FIG. 6 a is an exploded view of the guide cylinder of FIG. 6.

FIG. 7 is a perspective view of one embodiment of a finger tab guide.

FIG. 7 a is a cross-sectional view of a single protrusion located on the finger tab guide of FIG. 7.

FIG. 8 is a side view of one embodiment of an operating cylinder.

FIG. 8 a is a detail view of the securing recesses located on the operating cylinder of FIG. 8.

FIG. 8 b is a cross-sectional view of the operating cylinder of FIG. 8.

FIG. 9 is a perspective view of one embodiment of the loader locks.

FIG. 9 a is a perspective view of the other side of the loader locks of FIG. 9.

FIG. 10 is a perspective view of the loading component of FIG. 2 with the retracting cylinder moved proximally relative to the guide cylinder.

FIG. 11 is an assembled view of one embodiment of an introducing component and handle component.

FIG. 11 a is an exploded view of the introducing component and handle component of FIG. 11.

FIG. 11 b is a cross-sectional assembled view of an embodiment of the device of FIG. 11.

FIG. 11 c is an enlarged view of a portion of the device depicted in FIG. 11 b.

FIG. 12 is a perspective view of one embodiment of a retainer.

FIG. 12 a is a perspective view of the distal portion of the retainer of FIG. 12.

FIG. 12 b is a perspective view of the proximal portion of the retainer of FIG. 12.

FIG. 12 c is a top view of the proximal portion of the retainer of FIG. 12.

FIG. 12 d is a bottom view of the proximal portion of the retainer of FIG. 12.

FIG. 13 is an exploded view of one embodiment of an actuator.

FIG. 14 is an assembled view of one embodiment of the actuating cylinder.

FIG. 14 a is an exploded view of the actuating cylinder of FIG. 14.

FIG. 14 b is a perspective view of the assembled device with the actuating cylinder of FIG. 14.

FIG. 14 c is a cross-sectional view of a portion of the assembled device with the actuating cylinder of FIG. 14.

FIG. 14 d is a top view of a portion of the actuating cylinder of FIG. 14.

FIG. 14 e is a cross-sectional view of the actuating cylinder of FIG. 14.

FIG. 15 is a perspective view of one embodiment of a locking cylinder.

FIG. 15 a is a side view of the locking cylinder of FIG. 15.

FIG. 15 b is a cross-sectional view of the locking cylinder of FIG. 15

FIG. 16 is a perspective view of one embodiment of a handle component.

FIG. 16 a is a perspective view of the other side of the handle component of FIG. 16.

FIG. 16 b is a perspective view of one embodiment of a handle release.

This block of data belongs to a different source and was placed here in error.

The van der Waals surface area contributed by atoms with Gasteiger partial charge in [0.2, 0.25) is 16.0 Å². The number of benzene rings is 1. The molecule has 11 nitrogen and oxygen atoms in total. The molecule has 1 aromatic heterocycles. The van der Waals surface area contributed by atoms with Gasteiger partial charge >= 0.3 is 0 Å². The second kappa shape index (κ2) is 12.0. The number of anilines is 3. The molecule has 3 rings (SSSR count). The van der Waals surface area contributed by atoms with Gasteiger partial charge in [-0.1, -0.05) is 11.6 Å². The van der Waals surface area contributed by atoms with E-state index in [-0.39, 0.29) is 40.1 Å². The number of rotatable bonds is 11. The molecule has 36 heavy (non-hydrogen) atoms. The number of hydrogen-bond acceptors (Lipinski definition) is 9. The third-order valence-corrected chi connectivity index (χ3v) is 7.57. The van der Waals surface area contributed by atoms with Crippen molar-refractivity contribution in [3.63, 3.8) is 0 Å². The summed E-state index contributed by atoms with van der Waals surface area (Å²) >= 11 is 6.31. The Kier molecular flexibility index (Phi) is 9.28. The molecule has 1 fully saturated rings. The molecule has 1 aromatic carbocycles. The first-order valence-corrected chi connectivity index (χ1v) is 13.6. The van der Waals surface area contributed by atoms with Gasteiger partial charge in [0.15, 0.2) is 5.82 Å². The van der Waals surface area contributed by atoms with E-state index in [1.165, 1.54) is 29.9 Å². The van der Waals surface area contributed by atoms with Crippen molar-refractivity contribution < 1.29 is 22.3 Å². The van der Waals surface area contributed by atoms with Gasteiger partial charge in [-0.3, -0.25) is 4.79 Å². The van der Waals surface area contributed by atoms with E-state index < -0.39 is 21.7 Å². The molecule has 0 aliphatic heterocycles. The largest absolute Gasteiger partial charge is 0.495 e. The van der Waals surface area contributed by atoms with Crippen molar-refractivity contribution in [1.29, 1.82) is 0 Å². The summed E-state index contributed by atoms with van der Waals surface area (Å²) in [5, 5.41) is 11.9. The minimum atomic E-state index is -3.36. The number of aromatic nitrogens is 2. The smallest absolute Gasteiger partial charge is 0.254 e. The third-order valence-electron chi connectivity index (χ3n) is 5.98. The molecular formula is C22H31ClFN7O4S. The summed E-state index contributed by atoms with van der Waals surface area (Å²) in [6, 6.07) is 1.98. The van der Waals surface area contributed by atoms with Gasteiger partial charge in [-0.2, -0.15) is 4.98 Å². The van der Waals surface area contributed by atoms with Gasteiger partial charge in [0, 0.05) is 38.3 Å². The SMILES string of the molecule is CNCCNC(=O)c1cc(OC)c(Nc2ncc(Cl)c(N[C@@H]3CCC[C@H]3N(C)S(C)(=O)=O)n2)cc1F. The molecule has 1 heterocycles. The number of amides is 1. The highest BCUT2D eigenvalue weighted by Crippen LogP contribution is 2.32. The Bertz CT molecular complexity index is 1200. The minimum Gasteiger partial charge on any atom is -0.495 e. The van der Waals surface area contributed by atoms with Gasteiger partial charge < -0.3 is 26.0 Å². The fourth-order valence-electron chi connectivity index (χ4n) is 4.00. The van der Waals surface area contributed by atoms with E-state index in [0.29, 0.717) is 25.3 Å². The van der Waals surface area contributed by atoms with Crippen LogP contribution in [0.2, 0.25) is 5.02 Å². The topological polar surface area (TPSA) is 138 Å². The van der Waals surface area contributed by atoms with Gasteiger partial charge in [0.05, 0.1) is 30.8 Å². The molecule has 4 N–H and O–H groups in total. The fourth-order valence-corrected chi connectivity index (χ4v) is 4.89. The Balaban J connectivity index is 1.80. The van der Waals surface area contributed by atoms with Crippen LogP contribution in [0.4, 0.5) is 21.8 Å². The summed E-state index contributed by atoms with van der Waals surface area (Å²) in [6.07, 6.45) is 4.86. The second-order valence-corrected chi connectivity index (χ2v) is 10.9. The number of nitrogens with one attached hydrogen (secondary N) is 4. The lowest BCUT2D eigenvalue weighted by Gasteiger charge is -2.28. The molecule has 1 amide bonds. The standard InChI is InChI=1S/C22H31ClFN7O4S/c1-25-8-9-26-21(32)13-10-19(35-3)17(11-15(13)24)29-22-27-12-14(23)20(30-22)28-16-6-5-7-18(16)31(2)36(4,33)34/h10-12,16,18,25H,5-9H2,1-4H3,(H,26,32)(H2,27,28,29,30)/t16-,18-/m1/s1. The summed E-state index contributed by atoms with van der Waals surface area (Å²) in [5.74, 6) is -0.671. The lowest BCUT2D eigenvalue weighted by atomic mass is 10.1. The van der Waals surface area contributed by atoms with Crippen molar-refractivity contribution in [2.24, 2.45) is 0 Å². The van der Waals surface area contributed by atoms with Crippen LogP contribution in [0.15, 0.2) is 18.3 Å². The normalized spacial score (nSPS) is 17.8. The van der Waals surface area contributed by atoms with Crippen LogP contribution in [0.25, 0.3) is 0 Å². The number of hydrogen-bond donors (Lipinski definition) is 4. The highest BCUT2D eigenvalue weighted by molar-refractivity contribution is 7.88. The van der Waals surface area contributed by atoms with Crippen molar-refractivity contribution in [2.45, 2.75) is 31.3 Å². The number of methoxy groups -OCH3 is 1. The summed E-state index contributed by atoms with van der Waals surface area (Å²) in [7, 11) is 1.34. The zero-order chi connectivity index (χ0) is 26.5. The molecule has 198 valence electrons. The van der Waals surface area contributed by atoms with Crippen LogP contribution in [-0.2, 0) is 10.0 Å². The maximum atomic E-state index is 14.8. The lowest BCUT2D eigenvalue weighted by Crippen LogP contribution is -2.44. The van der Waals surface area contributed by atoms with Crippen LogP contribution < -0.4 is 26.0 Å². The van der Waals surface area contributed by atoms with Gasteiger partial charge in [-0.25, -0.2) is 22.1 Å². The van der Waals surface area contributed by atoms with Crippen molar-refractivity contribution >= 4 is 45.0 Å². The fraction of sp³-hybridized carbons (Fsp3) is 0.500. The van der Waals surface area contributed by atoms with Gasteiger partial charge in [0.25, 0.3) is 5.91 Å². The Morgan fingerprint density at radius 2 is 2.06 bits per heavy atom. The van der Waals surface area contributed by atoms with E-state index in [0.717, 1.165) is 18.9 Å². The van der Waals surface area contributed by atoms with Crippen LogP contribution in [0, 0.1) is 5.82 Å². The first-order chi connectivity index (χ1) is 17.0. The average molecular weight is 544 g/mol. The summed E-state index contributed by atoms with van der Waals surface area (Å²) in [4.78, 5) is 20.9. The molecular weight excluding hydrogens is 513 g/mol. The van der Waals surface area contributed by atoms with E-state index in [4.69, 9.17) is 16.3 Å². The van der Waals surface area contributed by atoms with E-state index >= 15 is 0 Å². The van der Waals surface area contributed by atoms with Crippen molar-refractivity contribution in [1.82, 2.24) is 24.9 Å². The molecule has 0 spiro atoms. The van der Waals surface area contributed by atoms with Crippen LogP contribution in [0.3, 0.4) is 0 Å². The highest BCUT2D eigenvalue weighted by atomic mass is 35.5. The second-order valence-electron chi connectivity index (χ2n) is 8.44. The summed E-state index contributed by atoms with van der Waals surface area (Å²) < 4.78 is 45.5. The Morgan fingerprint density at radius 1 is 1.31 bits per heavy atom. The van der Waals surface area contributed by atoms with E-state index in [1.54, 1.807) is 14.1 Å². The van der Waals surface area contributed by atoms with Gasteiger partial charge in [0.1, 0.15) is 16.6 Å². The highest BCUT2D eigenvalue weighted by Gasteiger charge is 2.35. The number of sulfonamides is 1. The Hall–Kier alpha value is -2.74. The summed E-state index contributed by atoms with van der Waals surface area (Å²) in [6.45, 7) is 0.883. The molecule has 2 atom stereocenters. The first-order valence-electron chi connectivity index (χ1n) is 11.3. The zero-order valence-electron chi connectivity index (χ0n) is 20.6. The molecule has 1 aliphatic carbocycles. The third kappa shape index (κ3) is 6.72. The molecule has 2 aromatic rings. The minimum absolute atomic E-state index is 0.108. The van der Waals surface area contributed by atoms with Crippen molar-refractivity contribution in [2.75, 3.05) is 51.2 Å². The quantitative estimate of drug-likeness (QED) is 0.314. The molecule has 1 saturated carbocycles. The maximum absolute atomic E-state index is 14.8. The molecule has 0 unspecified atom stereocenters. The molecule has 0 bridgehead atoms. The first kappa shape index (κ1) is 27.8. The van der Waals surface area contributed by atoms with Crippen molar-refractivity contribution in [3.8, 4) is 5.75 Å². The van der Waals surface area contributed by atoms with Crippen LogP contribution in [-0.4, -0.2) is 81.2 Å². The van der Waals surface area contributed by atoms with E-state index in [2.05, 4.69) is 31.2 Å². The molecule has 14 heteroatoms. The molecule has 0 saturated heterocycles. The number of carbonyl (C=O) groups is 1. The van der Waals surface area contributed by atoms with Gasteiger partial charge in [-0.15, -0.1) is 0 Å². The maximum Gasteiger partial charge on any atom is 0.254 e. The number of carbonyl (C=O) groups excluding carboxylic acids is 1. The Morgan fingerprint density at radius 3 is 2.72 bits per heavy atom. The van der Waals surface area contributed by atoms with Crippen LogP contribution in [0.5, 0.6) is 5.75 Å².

FIG. 16 c is a perspective view of one embodiment of a lock release.

DETAILED DESCRIPTION OF THE PREFERRED EMBODIMENT

The preferred embodiment contemplates a device configured to prepare and deploy a resilient sleeve 100 on to a portion of body tissue. This device expands the resilient sleeve 100, uses a vacuum system to draw the body tissue into resilient sleeve 100, and releases resilient sleeve 100 from the expanded state so that it captures and constricts the body tissue.

A preferred embodiment of resilient sleeve 100 is depicted in FIGS. 1 b and 1 c. In alternative embodiments, the device may prepare and deploy a resilient part of different shape, such as a cylindrical ring similar to a ligation band. For example, some embodiments of resilient sleeves that may be used are described in the patents and applications described above.

The preferred embodiment of the invention employs a loading component 104 to expand and load resilient sleeve 100 on to an introducing component 106. Preferably, introducing component 106 then cooperates with the loading component 106 to position resilient sleeve 100 on introducing component 106 and prepare introducing component 106 to deploy resilient sleeve 100. Preferably, a vacuum system connected to a handle component 108 is used to draw the body tissue into resilient sleeve 100. Introducing component 106 is also preferably configured to deploy the resilient sleeve 100 on to the body tissue. FIG. 1 depicts the invention fully assembled. One aspect of a preferred embodiment is that a “simple twist” operation expands resilient sleeve 100, loads resilient sleeve 100 on to introducing component 106, and prepares the device to deploy resilient sleeve 100.

Loading Component

The loading component 104 preferably expands resilient sleeve 100 and places resilient sleeve 100 on to introducing component 106. The assembled loading component is depicted in FIG. 2. Preferably, loading component 104 is comprised of a retracting cylinder 110 and guide cylinder 112, as shown in FIG. 2 a. Axis 126 is the axis common to the retracting cylinder 110 and guide cylinder 112. In alternative embodiments, loading component 104 may be comprised of a single part or be of non-cylindrical shape. Further, the loading component may be of any suitable design that adequately expands and places the resilient sleeve 100 on to introducing component 106. Advantageously, a cylindrically shaped loading component 104 is consistent with the shape of resilient sleeve 100 and facilitates relative movement with a cylindrically shaped introducing component 106. The cylindrical shape also allows relative rotational movement between various parts of the device, and, advantageously, rotational relationships are a consistent and accurate means to guide relative movement.

Retracting Cylinder

The retracting cylinder 110, depicted in FIG. 3, may be comprised of a retractor 114 and an expander 116. As shown in FIG. 4, retractor 114 may have gripping grooves 117 on its external surface, thread tabs 118 on its internal surface, and an expander groove 120 at its distal end. However, other embodiments of the retractor may have any type of gripping surface that facilitates operation of the retractor or no gripping surface at all. Advantageously, gripping grooves 117 provide an ergonomic and secure surface for operators to grasp and twist retractor 114. Desirably, retractor 114 is constructed by shaping an extruded or molded plastic-type material such as acetal copolymer. In alternative embodiments other material types and manufacturing methods may be utilized that are appropriate for constructing components for this type of medical device.